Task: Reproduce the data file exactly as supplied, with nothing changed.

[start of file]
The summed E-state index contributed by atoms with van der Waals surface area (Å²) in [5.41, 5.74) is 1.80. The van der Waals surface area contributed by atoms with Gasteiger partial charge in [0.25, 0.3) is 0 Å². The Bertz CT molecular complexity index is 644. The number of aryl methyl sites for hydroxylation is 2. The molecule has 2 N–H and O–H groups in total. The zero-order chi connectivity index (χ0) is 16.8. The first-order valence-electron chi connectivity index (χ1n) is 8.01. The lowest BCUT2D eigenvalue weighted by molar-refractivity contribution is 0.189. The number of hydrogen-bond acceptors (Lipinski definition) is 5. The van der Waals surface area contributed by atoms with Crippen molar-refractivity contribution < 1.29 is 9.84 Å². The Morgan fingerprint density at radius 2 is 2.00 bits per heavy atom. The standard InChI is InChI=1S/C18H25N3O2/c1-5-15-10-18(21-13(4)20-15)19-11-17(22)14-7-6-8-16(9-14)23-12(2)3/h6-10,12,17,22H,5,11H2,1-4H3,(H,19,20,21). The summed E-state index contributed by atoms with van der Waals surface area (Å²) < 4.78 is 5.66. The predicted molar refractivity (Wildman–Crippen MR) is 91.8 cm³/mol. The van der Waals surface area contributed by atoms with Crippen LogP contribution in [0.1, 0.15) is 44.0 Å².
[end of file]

The summed E-state index contributed by atoms with van der Waals surface area (Å²) in [5.41, 5.74) is 1.80. The van der Waals surface area contributed by atoms with Gasteiger partial charge in [0.25, 0.3) is 0 Å². The Bertz CT molecular complexity index is 644. The number of aryl methyl sites for hydroxylation is 2. The molecule has 2 N–H and O–H groups in total. The zero-order chi connectivity index (χ0) is 16.8. The first-order valence-electron chi connectivity index (χ1n) is 8.01. The lowest BCUT2D eigenvalue weighted by molar-refractivity contribution is 0.189. The number of hydrogen-bond acceptors (Lipinski definition) is 5. The van der Waals surface area contributed by atoms with Crippen molar-refractivity contribution < 1.29 is 9.84 Å². The Morgan fingerprint density at radius 2 is 2.00 bits per heavy atom. The standard InChI is InChI=1S/C18H25N3O2/c1-5-15-10-18(21-13(4)20-15)19-11-17(22)14-7-6-8-16(9-14)23-12(2)3/h6-10,12,17,22H,5,11H2,1-4H3,(H,19,20,21). The summed E-state index contributed by atoms with van der Waals surface area (Å²) < 4.78 is 5.66. The predicted molar refractivity (Wildman–Crippen MR) is 91.8 cm³/mol. The van der Waals surface area contributed by atoms with Crippen LogP contribution in [0.1, 0.15) is 44.0 Å².